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How can we convert an unbounded integral to bounded one?

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m.mohamed

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If I have a general integral equation with a semi-bounded limits from zero to infinity and I want to apply this equation on some deterministic values. The integration in this case must be converted to a deterministic integral, but how?

for example, in the equation below, I want to find the integral for a specific range of frequencies.

Unbenannt.jpg
 

c_mitra

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CataM

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Take limit of a --> infinity and substitute the high boundary of the integral with "a"
 

c_mitra

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Because chi(double prime) is not explicit, you need to integrate numerically. Because the integrand has a pole at omega, you need to be careful. If the integral is convergent, fast, then you can look up several tools available free. There can be other problems depending on the pathology of chi(double prime).
 

m.mohamed

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Thanks very much C_mitra. There are no problems with the integration in general but what I meant is how can I apply the same equation on a limited values of omega 'w' for example I need to integrate in the duration [w1,w2] instead of [0, inf.]. Is the integration will be the same in both durations??
 

KlausST

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Hi,

a bounded integral from A to B is calculated with:

integral_unbounded(B) - integral_unbounded(A)

Is this what you needed?

Klaus
 

c_mitra

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... what I meant is how can I apply the same equation on a limited values of omega 'w' for example I need to integrate in the duration [w1,w2] instead of [0, inf.]. Is the integration will be the same in both durations??

I do not understand how you are doing the integration. In general, the integral (from w1 to w2) will be equal to the integral (zero to inf) - integral (zero to w1) - integral (w2 to inf)

OR integral (w1 to w2) = integral ( zero to w2) - integral (zero to w1)

If you change the limits, the sign will change: integral ( w1 to w2) + integral (w2 to w1) = zero.

These are useful if you are using a table or numerical methods
 

CataM

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the integral (from w1 to w2) will be equal to the integral (zero to inf) - integral (zero to w1) - integral (w2 to inf)
c_mitra, Why bother with that?

He already has the integral defined, why not just simply take integral from w1 to w2 ?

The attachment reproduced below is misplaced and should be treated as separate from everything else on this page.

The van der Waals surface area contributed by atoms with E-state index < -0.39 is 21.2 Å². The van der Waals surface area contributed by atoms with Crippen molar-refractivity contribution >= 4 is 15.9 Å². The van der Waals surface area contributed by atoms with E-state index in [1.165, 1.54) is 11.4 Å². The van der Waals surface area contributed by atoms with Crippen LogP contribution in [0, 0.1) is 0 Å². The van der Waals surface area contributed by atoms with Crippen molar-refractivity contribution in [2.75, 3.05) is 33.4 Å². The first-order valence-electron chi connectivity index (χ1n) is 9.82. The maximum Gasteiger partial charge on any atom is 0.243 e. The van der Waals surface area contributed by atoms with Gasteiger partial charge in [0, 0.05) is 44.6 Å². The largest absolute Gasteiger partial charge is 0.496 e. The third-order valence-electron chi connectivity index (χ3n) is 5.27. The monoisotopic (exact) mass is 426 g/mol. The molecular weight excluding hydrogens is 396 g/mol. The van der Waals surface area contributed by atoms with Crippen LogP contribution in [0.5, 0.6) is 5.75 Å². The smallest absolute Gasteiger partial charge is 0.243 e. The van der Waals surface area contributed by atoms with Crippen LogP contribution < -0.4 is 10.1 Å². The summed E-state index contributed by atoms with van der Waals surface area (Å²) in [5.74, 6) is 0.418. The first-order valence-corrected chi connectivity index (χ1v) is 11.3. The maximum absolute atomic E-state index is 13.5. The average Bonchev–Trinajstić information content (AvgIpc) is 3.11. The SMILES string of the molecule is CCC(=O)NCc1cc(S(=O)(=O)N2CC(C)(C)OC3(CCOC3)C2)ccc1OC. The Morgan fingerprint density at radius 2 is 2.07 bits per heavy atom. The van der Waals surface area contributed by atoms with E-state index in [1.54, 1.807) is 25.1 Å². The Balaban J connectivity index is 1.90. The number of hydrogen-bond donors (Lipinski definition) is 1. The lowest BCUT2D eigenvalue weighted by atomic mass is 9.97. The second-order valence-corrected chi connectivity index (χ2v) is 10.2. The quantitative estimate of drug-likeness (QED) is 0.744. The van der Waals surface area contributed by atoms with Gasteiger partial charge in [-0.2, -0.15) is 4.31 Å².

What you are saying is useful in case the "integrands" are not defined i.e. he can not perform the integral.
 

m.mohamed

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He already has the integral defined, why not just simply take integral from w1 to w2 ?

OR integral (w1 to w2) = integral ( zero to w2) - integral (zero to w1)

Hi, Thanks c_Mitra & CataM,
what I meant is clear in this eqaution : Untitled.jpg
Is the RHS equal to LHS of the equation ??

by the way, I do not have any infinite values in the measurements, but I can measure only in a specific bound of frequencies [w1,w2].

- - - Updated - - -

take in your account, w1>>0, and w2<< inf.
 

c_mitra

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c_mitra, Why bother with that?...

Sometimes we only a table of values, e.g., error function. In the table we have the integrals listed from 0 to x.

The integrand is not defined at w=+/- w' (it becomes infinite). Only the w=w' will come under the integration limits (other pole is to the left)

- - - Updated - - -

by the way, I do not have any infinite values in the measurements, but I can measure only in a specific bound of frequencies [w1,w2]...

You need to plot f(x) as a function of x. It must becomes reasonably small near zero and near infinity. You can select some range (depending on the accuracy you need) where the integrand is sufficiently small.

Under than condition RHS will be equal to LHS.
 

sudhanwaaa

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First of all,Unbounded integral never becomes bounded.Integral which you are referring as unbounded is actually comes under class of integrals known as Improper integrals.There are several techniques to evaluate them such as DUIS(Differentiation under integral sign),Residue Theorem,Laplace Transform,Fourier Transform(Improper Integrals involving trigonometric entities are also known as Fourier Integrals),Jordan Lemma.For more information you can refer this book :
Calculus with complex numbers :John B. Reade (Chapter 6 and 7)
 

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